A New Word That’s Not a Word: Disconcerning

Lately I have been hearing the word "disconcerning." When it came up yesterday in an interview on NPR (National Public Radio), I knew it was time to write about it. 

"Disconcerning" is actually not a word–at least not a correct one. I've just checked all my dictionaries and style guides. With several of them piled on my desk, I can tell you confidently: "Disconcerning" is simply not a word. 

If the non-word has crept into your vocabulary, below are words you may intend: 

Disconcerting may mean "embarrassing," "confusing," "frustrating" (as in "upsetting"), or "disturbing the composure of" depending on the context.

Examples:

  • It's disconcerting that the speaker hasn't arrived yet, and his talk should begin in 10 minutes. (frustrating, upsetting, disturbing) 
  • How disconcerting for Karen that the speaker she hired and bragged about did not even show up! (embarrassing, upsetting) 
  • It's disconcerting that my sister is suddenly talking about moving in with us. (disturbing the composure of) 

 

Discomfiting means "making uneasy or perplexed," "disconcerting." Yes, it's a synonym of disconcerting in some contexts. An archaic meaning is "defeating in battle, vanquishing." 

Examples: 

  • It's discomfiting that all the lights are on at their house, but no one is home. (making uneasy or perplexing, disconcerting) 
  • His outrageous behavior is discomfiting his associates. 

 

Discomforting means "making uncomfortable," "distressing." As you can guess, it's a synonym for both of the words above. However, Garner's Modern English Usage prefers discomfort as a noun rather than this verb form. Garner recommends the word discomfiting rather than discomforting.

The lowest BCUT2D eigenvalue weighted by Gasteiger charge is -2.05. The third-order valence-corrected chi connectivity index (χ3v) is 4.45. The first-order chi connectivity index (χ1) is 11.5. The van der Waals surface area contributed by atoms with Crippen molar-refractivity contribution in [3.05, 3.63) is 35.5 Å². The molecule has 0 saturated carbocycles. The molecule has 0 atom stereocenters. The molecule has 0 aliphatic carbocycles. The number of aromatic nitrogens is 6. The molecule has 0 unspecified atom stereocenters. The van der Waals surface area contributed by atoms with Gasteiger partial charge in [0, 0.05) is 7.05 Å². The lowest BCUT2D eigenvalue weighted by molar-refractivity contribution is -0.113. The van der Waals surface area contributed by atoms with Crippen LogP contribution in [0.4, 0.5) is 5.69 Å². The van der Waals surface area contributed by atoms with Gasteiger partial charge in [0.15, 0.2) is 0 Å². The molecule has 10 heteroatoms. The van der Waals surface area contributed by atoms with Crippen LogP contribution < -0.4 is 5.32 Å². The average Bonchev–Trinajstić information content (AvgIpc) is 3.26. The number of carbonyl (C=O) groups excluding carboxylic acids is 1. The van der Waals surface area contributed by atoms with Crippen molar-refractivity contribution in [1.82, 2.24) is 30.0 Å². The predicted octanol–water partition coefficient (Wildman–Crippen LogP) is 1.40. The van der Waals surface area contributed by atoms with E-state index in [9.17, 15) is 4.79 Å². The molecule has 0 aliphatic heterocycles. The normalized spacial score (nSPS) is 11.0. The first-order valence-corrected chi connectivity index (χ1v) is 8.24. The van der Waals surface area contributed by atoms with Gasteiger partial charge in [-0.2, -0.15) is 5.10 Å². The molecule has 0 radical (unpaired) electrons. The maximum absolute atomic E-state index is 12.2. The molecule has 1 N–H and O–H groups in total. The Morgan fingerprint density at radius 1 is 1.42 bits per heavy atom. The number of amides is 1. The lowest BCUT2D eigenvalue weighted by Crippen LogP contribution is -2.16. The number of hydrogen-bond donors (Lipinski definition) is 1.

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When I choose words for my business communications, clarity wins out over all other concerns. So I don't use disconcerting, discomfiting, or discomforting. Instead I choose words I hope all my readers understand: embarrassing, upsetting, annoying, frustrating, confusing–and maybe worrisome. 

You may choose fancier words, but be sure one of them is not disconcerning. 

Which made up words have you been hearing and seeing in business messages?

 

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Lynn
Syntax Training 

12 COMMENTS

  1. Cathy, thanks for mentioning “irregardless.” Bryan Garner describes it as “a semiliterate portmanteau word from ‘irrrespective’ and ‘regardless'” that “should have been stamped out long ago.” We agree!

    Bart, thanks for “reply back.” Some people who write to me from the other side of the word use “revert back,” which is equally redundant.

    Channaka, thanks for adding your example. It supports the information I have presented.

    Lynn

  2. The one that I hear consistently is the use of “ideal” when the word “idea” is what they really intend to say, and it is not just mispronouncing it.

  3. Or how about this one:
    “I think I’ll pay a visit to my neighbors, ‘ACROSST’ the street.” Never have I ever heard that “word” said more than when I lived in the New England area.
    Unless I’ve been living under a rock & that is actually an acceptable variation… if so, then I stand corrected & my apologies. But I always believed it to be simply “across the street” or “across the hall”, etc, etc.

    Please “reply back” at your “earliest convenience”, or that will be “disconcerning” to me. Hahaha, I’m a little jokester. I know, nails on chalkboard.

    Be well & peace to you all.

  4. On a local news station one of the news reports said, “don’t be ascared”, instead of afraid. I was incredulous. This person was hired by a major network as a television news reporter!

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